Kaya is one of the most nostalgic bread spreads for me. There was always a jar of it in my fridge, and when I went off to college, having a plate of kaya and butter toast with my friends to start the day was always a treat for getting up early.
Corryn was aching for a good Hainanese Kaya that wasn’t too sweet and stayed true to its rich coconutty, caramelly flavour. During her downtime as the pandemic put a pause to her career, her kaya-making experiments led her to launching her own business, Quack Kaya.
When planes can’t fly
Corryn was a freelance tour guide, which meant her salary depended solely on whether or not she had a booking. Needless to say, there weren’t any jobs available when the pandemic brought travel to a grinding halt, and she could not generate an income.
“Initially, I wasn’t too worried as we’ve been through SARS before and I assumed it would be similar, so I also took it as a break to spend some time with the family,” Corryn told Vulcan Post.
Staying optimistic, Corryn took this period as an opportunity to indulge in some new hobbies—cycling and photography being the most impactful ones.
However, as the pandemic stretched on, she realised COVID-19 was so much more severe than SARS, and the worry started to settle in. “Now, I’m just trying to stay hopeful and find a path that could work out,” she added.
She began brainstorming business ideas like selling luxury goods, but none of them really felt right for her.
Eventually, she decided to try making kaya, seeing that she’s always had a connection to cooking and baking, and especially loved sweet foods, a kaya business just clicked for Corryn. Thus, Quack Kaya was born in June 2021.
Stop planning and start doing
While the heavy pandan infusion in kayas in the market today is desired by many and makes up a characteristic of Nyonya kaya, Corryn wanted a different option. She felt that there was a notable gap in the market for good Hainanese kaya.
“That was one of the largest reasons we decided to make our own,” stated Corryn.
Prior to selling the kaya, R&D had to take place. Hayley, who handles marketing and design as the daughter of the family and “most tech-savvy one in the house,” shared that their fridge was filled to the brim with kaya of unimaginable flavours. Hence, the inception of Quack Kaya’s matcha kaya variant.
Quack Kaya also differentiates itself by using duck eggs in its products, which is less common (in KL) but far from a novel idea, according to the team. “Duck eggs are considered somewhat of a luxury and adding it to our kaya provides that added value,” explained Corryn.
Duck eggs embody a richer flavour thanks to their yolk-to-white ratio which helps to make a creamier and fuller bodied kaya.
Friends and neighbours made up the majority of their lab rats; the mother-daughter duo took all of their opinions very seriously. Up to the point of pre-launch, anxiety filled them, wondering whether or not they should’ve done more research before they sought out paying customers.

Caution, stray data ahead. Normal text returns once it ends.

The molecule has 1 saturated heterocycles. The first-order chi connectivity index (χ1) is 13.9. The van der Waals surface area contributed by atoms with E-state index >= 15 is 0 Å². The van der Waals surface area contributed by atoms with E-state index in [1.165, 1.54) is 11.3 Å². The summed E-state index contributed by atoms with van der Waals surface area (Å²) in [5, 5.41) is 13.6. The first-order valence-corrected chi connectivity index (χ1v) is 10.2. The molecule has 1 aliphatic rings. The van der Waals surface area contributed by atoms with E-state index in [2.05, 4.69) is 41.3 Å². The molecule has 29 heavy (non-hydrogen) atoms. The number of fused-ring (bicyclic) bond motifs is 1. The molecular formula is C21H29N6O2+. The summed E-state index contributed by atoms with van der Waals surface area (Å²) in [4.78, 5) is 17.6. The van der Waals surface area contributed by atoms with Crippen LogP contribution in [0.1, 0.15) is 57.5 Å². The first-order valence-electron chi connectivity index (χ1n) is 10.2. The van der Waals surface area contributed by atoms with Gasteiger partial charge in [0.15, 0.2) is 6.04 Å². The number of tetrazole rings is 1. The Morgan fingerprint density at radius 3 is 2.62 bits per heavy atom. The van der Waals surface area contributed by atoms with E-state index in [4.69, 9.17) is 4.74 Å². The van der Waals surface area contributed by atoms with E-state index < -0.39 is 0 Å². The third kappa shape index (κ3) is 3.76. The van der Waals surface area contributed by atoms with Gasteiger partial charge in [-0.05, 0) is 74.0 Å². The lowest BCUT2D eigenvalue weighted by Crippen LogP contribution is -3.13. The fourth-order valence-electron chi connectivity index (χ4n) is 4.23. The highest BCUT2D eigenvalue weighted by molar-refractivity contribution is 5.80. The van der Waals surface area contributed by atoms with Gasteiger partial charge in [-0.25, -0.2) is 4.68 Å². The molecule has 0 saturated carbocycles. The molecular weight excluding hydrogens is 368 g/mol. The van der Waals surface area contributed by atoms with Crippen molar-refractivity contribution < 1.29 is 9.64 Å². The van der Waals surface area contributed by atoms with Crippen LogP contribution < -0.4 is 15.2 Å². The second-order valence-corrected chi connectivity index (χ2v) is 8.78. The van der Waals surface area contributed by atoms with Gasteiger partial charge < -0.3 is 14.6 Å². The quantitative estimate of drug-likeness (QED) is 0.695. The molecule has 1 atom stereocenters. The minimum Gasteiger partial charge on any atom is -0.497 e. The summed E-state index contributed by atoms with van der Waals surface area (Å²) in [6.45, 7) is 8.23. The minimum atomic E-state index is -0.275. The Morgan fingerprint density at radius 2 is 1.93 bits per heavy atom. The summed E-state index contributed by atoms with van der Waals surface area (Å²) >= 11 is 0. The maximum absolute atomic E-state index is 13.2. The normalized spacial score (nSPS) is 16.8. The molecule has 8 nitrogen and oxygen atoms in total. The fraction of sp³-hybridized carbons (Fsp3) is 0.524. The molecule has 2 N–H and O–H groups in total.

“But looking back, a lot of our improvements couldn’t have been made if not for the fact that we actually started selling. It’s simply impossible to think of every scenario that can happen until you just decide to stop planning and start doing,” Hayley shared.
Setting prices right
Priced at RM12.80 per jar (without promotions), Quack Kaya’s products can come off rather costly, seeing that those from convenience stores cost at least half of that.
“We price our products high because of the time taken, packaging, more expensive ingredients, as well as the new concept,” the team shared.
Unlike factory-made kaya, Corryn makes her products by hand and in small batches. This means their production rate tends to only produce up to 20 jars of kaya every 2 hours.
Using glass jars as their main packaging is another factor that racks up the cost, along with the duck eggs which are also more expensive than chicken eggs.
“Aside from that, our target market is also teenagers and young adults who don’t exactly view local food as special or fun. By mixing in different flavours, we are able to generate interest from a younger crowd but it also generates cost,” they shared.
All factors mentioned are business costs that add up, which doesn’t give Quack Kaya a high profit margin in the end. In spite of that, the family has managed to sell about 140 jars of kaya which came from a combination of both online and offline sales.
Corryn is making it her goal to eventually open up her own cafe with a unique concept she’s working out at the moment.
When the tourism industry eventually recovers from the pandemic, Corryn is setting sights on maintaining and growing Quack Kaya from being just a hobby to an actual career. This is especially so as she has a family to care for, where Hayley will be going off to university soon.
“But if, touch wood, the business doesn’t produce enough income, I will have to go back to a day job,” shared Corryn.
Featured Image Credit: Corryn Kum, founder of Quack Kaya